A law giving a Head of State immunity from prosecution on any criminal charges could be repealed if Cabinet and then Parliament endorse recommendations in a report from the National Anti-Corruption Conference.
In April last year, the Malawi Government held a high-profile conference on corruption where stakeholders discuss how to combat corruption in the country, among other issues.
According to a report on the conference, to be presented to Cabinet, there is recommendation to change the law that guarantees immunity to a sitting President from prosecution to any criminal offences including wrongful self-enrichment.
“The Constitution must be revised because it gives too much comfort to the President in terms of the immunity from prosecution during his [or her] tenure,” reads the report in part.
The President cannot be prosecuted on any criminal charges as the law stands now.
But the conference, according to the report, noted t hat the immunity has left successive President in “comfort zone” and with impunity.
“Although the fact that the President can be impeached is already a check and a balance,” it said.
The report also noted the twin evils of nepotism and tribalism, saying “it is surprising” that they were not raised in the consultations as perpetrating corruption.
“It was observed that President often appoints those that are from their home districts. Nepotism and tribalism must be checked under the law,” reads the report.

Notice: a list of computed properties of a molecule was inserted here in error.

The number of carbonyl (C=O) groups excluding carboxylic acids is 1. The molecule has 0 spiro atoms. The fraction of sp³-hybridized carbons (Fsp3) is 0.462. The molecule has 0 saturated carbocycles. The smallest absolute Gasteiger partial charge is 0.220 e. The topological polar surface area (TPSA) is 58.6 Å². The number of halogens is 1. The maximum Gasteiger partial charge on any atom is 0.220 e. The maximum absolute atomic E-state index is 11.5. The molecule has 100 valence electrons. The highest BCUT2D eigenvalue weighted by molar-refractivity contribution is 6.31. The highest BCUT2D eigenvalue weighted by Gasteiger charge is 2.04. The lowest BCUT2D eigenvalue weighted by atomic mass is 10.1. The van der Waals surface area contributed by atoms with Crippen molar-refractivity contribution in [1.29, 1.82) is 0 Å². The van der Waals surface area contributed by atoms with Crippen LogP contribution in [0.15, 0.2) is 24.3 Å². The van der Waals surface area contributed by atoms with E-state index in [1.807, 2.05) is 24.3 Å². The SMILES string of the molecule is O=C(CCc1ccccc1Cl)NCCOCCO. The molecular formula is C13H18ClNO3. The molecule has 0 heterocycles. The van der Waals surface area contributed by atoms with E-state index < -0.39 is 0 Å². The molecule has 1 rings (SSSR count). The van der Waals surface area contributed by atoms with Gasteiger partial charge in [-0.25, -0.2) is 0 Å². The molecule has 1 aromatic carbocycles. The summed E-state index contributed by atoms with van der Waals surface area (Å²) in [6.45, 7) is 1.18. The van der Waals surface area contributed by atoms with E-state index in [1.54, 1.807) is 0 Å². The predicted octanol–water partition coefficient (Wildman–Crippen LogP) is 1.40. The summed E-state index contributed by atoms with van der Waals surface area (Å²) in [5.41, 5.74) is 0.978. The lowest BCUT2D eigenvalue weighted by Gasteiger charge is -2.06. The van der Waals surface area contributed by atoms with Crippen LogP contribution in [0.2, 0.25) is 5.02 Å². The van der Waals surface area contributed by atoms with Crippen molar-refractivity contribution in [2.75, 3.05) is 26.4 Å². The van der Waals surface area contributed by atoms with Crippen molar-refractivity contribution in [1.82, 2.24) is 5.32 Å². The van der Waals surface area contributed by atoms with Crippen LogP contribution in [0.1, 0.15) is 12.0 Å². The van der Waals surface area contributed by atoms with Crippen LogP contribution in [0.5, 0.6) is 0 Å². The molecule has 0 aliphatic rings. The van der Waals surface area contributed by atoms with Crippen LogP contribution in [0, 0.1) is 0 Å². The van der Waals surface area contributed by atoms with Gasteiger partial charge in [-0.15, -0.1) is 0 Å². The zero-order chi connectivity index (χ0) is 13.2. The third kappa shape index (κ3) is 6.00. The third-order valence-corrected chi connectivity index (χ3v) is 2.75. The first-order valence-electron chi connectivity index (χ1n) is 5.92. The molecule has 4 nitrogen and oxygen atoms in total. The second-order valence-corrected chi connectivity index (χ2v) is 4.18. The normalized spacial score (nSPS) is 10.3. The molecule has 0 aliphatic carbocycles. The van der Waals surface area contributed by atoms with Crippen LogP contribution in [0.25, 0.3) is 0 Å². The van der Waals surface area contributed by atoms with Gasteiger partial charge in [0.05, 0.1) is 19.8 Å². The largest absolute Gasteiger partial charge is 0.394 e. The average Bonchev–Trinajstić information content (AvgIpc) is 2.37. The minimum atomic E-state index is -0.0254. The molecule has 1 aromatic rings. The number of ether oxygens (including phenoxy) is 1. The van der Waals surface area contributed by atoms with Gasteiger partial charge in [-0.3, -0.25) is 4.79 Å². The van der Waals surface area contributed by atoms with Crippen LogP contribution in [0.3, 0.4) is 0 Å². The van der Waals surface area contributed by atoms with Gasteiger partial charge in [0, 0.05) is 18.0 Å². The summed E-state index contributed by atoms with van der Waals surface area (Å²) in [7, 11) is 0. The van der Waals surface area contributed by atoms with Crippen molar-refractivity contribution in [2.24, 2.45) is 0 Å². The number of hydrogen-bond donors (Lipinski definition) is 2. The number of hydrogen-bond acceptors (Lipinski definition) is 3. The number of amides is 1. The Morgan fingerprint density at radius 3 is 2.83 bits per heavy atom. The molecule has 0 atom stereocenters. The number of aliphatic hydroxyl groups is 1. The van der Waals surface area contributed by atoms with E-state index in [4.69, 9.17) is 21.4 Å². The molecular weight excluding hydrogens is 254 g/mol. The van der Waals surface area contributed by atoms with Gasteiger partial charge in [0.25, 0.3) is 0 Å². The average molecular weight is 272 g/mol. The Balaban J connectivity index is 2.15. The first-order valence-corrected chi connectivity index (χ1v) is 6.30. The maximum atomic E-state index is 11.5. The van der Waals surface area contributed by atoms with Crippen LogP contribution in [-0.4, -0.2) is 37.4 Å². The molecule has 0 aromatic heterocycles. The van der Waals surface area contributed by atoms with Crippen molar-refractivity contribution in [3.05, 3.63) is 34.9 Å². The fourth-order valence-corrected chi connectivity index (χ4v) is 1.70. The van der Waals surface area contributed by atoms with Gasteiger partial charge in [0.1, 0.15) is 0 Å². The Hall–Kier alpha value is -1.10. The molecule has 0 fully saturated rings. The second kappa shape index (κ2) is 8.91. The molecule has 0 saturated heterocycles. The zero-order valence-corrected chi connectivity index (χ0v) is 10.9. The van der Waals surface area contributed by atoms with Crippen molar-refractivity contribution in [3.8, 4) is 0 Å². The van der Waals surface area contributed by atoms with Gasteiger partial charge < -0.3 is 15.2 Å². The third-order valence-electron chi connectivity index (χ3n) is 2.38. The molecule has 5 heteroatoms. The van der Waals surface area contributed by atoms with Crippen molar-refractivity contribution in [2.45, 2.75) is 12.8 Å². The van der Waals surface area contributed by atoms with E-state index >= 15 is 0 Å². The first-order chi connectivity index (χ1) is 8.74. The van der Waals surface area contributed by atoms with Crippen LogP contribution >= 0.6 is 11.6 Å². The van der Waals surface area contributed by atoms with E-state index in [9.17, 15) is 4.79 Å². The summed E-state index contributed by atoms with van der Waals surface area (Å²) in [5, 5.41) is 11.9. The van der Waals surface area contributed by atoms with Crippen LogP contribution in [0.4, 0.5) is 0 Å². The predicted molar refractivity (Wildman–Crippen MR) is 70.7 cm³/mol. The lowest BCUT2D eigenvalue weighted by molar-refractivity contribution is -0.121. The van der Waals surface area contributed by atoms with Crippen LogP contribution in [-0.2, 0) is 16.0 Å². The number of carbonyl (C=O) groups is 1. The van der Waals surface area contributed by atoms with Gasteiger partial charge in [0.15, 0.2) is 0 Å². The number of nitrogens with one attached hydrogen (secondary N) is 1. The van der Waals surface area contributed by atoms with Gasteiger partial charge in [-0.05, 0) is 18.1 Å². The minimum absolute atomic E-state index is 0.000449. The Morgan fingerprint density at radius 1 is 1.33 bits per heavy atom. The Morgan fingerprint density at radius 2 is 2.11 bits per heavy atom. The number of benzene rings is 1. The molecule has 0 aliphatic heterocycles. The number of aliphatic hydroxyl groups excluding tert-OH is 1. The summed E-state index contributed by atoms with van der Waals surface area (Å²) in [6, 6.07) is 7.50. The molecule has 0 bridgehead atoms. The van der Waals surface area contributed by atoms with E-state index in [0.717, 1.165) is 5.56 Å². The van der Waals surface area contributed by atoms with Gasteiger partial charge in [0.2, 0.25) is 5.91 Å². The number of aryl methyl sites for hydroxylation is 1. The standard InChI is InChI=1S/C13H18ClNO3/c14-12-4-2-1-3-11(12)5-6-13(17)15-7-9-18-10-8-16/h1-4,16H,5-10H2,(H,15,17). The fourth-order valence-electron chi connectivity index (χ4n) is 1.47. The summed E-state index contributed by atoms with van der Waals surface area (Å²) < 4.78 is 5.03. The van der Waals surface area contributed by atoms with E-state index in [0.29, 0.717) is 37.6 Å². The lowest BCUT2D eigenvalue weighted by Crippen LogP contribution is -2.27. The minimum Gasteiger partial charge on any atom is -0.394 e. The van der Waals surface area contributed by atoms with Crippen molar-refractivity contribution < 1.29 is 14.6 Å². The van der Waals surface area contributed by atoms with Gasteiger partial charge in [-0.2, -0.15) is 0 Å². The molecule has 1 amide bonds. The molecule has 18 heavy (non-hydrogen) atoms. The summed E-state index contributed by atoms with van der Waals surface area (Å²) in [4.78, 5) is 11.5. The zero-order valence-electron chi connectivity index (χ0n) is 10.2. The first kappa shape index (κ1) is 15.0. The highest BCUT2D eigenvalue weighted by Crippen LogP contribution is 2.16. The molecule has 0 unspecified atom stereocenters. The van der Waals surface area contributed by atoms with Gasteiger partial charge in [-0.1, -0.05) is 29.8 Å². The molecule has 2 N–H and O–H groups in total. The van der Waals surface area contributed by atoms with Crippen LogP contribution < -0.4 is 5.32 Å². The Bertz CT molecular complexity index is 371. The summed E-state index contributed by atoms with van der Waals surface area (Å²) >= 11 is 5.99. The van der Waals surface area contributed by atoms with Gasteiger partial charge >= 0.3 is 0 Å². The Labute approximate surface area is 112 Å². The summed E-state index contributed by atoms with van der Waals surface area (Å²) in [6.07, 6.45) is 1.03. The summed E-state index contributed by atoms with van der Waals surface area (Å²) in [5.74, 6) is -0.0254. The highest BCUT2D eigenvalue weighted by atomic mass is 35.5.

The report also calls for a new and revised legislation to enhance the corruption fight including the Corrupt Practices Act (CPA) to give the Anti-Corruption Bureau (ACB) more independence to exercise its mandate in line with the country’s constitutional obligations as demanded by the people.
This comes against a general low perception on the graft-busting body’s ability to fight corruption in the country with the donor community and civil society organisations already expressing serious concerns.
Several commentators have expressed concern suggesting that the graft-busting body “is morally compromised” and its operations were no longer relevant to the society.
Minister of Justice and Constitutional Affairs Samuel Tembenu said the document is ready and will be presented to Cabinet for discussion, justifying the delay, saying they wanted to produce a “credible” document highlighting the recommendations to enable stakeholders to take action.
European Union Ambassador Marchel Germann is on record saying the development partners were still waiting for the official report of the Conference.
Tembenu said the Ministry of Justice and Constitutional Affairs would be examining the recommendations and advise the cabinet accordingly.
He however said that for those [recommendations] that were implementable immediately, the government would proceed to do so.
According to Transparency International (TI) Corruption Perception Index (CPI) released on Wednesday, corruption continues to worsen in the country.The index shows that the country has moved down two places from 120 in 2016 to 122 in 2017.Follow and Subscribe Nyasa TV :